Skip to main content

Ontario falls 40% short of jobs target -- but deficit target may be met

Inflation is increasing in Ontario, while jobs and growth lag


Revenue prospects for this year:  An earlier post looked at poor job creation in Ontario and the impact that might have on obtaining the revenue goals the government has set for this year. 

Last week's jobs report for July was  dreadful on a Canada-wide basis.  But the report noted Ontario saw some pick up in July, with 15,100 new jobs overall. 


However, the job growth in July was all part-time; Ontario actually lost 29,300 full time jobs.  That is consistent with the pattern since July 2013: all the new jobs in Ontario have been part-time, while the number of full time jobs has shrunk 0.4%.  


Moreover, the first seven months of 2014 still average only 43,000 more jobs than the first seven months of 2013, less than half the Ontario government's goal of 100,000 new jobs in 2014.


Update: As widely reported, the Stats Can Labour Force Survey for July got it wrong.  The corrected report for Ontario provides some better news.  Instead of a 15,100 new jobs in Ontario, the  corrected release indicates 39,500 new jobs in July. Compared with one year earlier, the increase in employment is 60,300.  

That is more in line with the the Stats Can employment and average weekly earnings (“SEPH”) data which is more reliable but less timely than the Labour Force Survey data. The SEPH data indicates 62,600 new jobs for the first five months of 2014 compared with the same period last year.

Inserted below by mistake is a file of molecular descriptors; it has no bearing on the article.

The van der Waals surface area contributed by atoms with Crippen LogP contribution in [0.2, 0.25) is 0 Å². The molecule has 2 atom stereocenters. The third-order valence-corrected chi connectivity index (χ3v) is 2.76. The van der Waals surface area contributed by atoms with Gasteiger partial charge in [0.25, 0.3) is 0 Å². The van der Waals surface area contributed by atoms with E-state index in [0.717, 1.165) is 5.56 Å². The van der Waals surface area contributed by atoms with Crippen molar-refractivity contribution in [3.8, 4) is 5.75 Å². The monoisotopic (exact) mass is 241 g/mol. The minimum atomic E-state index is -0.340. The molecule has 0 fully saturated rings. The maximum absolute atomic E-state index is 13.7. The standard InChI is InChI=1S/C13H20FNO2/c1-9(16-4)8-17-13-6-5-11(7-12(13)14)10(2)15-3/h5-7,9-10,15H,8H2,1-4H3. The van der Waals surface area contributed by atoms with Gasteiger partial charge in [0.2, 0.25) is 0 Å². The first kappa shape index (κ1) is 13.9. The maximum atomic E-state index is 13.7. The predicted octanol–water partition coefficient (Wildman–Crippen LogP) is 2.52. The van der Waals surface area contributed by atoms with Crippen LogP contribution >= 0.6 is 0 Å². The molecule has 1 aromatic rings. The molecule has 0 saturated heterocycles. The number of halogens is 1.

Despite the improved news, even the new Labour Force Survey data indicates that almost all the new jobs are part time (52,000 out of 60,000).  Moreover, we are still almost 40% short of the government's 2014 target. 
 
Increasing inflation driving higher government revenue?  More promisingly -- for Ontario's revenue target -- is the rapid increase of inflation in Ontario. 

The Ontario government’s first quarter 2014 economic accounts came out  in July and Ontario’s nominal economic growth was up 1.1% over the quarter, well up from 0.2% in the fourth quarter of 2013.    

Nominal growth however is composed of both inflation and real growth and the growth we saw in the first quarter was mostly due to inflation. Economy-wide prices increased 0.9% and consumer prices increased 0.7% over the quarter. 

Real economic growth faded (due, they say, to a harsh winter) to a miserable 0.1% in the first quarter.

But, thanks to inflation, the annualized GDP in the first quarter of 2014 was $706.2 billion, a mere 1.5% short of the Budget target for the following fiscal year.  

Since the first quarter, Stats Canada reports that inflation has picked up in Ontario.  In June consumer inflation rose to 3% over the previous June in Ontario, the highest consumer inflation in Canada and double the rate forecast in the Ontario Budget for 2014. 

So higher than expected inflation is driving nominal economic growth.  Nominal economic growth is the key driver of government revenue, so, even with modest economic and job growth, this is a good sign that we will meet the Budget’s revenue forecast.

The good news: If this level of inflation continues, we are on track to exceed the Budget’s revenue goal, allowing the government to more easily meet their deficit target.

And the bad news: Higher inflation means that the government’s current spending plan will buy even fewer public services.  

As  a result, we will have to win increased spending in next year's Budget just to stop the cuts from becoming worse than already planned.